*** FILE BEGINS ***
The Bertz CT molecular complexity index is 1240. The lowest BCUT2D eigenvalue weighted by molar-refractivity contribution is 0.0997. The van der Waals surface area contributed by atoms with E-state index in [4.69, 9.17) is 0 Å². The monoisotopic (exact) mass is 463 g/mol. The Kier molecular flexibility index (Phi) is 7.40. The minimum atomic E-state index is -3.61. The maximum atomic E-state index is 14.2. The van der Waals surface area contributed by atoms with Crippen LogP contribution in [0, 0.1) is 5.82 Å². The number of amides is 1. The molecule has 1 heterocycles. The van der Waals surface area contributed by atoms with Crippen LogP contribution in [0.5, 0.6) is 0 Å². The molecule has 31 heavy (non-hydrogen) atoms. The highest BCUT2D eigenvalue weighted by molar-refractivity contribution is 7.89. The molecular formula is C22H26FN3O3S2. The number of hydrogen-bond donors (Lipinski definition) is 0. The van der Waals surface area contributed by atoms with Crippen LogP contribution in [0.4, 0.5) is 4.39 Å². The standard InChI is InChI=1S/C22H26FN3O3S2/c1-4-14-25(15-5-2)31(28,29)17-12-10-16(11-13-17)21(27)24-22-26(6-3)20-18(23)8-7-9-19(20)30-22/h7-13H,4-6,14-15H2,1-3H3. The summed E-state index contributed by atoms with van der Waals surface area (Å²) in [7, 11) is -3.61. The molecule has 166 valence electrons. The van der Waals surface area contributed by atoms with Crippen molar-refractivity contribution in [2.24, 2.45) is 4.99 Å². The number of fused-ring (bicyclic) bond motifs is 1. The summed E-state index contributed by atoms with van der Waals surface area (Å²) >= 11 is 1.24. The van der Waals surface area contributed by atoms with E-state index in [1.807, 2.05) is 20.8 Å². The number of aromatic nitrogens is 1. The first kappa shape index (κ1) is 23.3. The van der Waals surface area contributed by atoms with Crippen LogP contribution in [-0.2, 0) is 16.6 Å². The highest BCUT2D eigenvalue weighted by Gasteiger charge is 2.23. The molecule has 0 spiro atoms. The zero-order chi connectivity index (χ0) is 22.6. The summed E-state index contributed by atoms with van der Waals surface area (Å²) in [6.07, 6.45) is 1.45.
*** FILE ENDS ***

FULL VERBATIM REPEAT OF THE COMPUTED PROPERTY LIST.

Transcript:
The Bertz CT molecular complexity index is 1240. The lowest BCUT2D eigenvalue weighted by molar-refractivity contribution is 0.0997. The van der Waals surface area contributed by atoms with E-state index in [4.69, 9.17) is 0 Å². The monoisotopic (exact) mass is 463 g/mol. The Kier molecular flexibility index (Phi) is 7.40. The minimum atomic E-state index is -3.61. The maximum atomic E-state index is 14.2. The van der Waals surface area contributed by atoms with Crippen LogP contribution in [0, 0.1) is 5.82 Å². The number of amides is 1. The molecule has 1 heterocycles. The van der Waals surface area contributed by atoms with Crippen LogP contribution in [0.5, 0.6) is 0 Å². The molecule has 31 heavy (non-hydrogen) atoms. The highest BCUT2D eigenvalue weighted by molar-refractivity contribution is 7.89. The molecular formula is C22H26FN3O3S2. The number of hydrogen-bond donors (Lipinski definition) is 0. The van der Waals surface area contributed by atoms with Crippen LogP contribution in [0.4, 0.5) is 4.39 Å². The standard InChI is InChI=1S/C22H26FN3O3S2/c1-4-14-25(15-5-2)31(28,29)17-12-10-16(11-13-17)21(27)24-22-26(6-3)20-18(23)8-7-9-19(20)30-22/h7-13H,4-6,14-15H2,1-3H3. The summed E-state index contributed by atoms with van der Waals surface area (Å²) in [7, 11) is -3.61. The molecule has 166 valence electrons. The van der Waals surface area contributed by atoms with Crippen molar-refractivity contribution in [2.24, 2.45) is 4.99 Å². The number of fused-ring (bicyclic) bond motifs is 1. The summed E-state index contributed by atoms with van der Waals surface area (Å²) >= 11 is 1.24. The van der Waals surface area contributed by atoms with E-state index in [1.807, 2.05) is 20.8 Å². The number of aromatic nitrogens is 1. The first kappa shape index (κ1) is 23.3. The van der Waals surface area contributed by atoms with Crippen LogP contribution in [-0.2, 0) is 16.6 Å². The highest BCUT2D eigenvalue weighted by Gasteiger charge is 2.23. The molecule has 0 spiro atoms. The zero-order chi connectivity index (χ0) is 22.6. The summed E-state index contributed by atoms with van der Waals surface area (Å²) in [6.07, 6.45) is 1.45.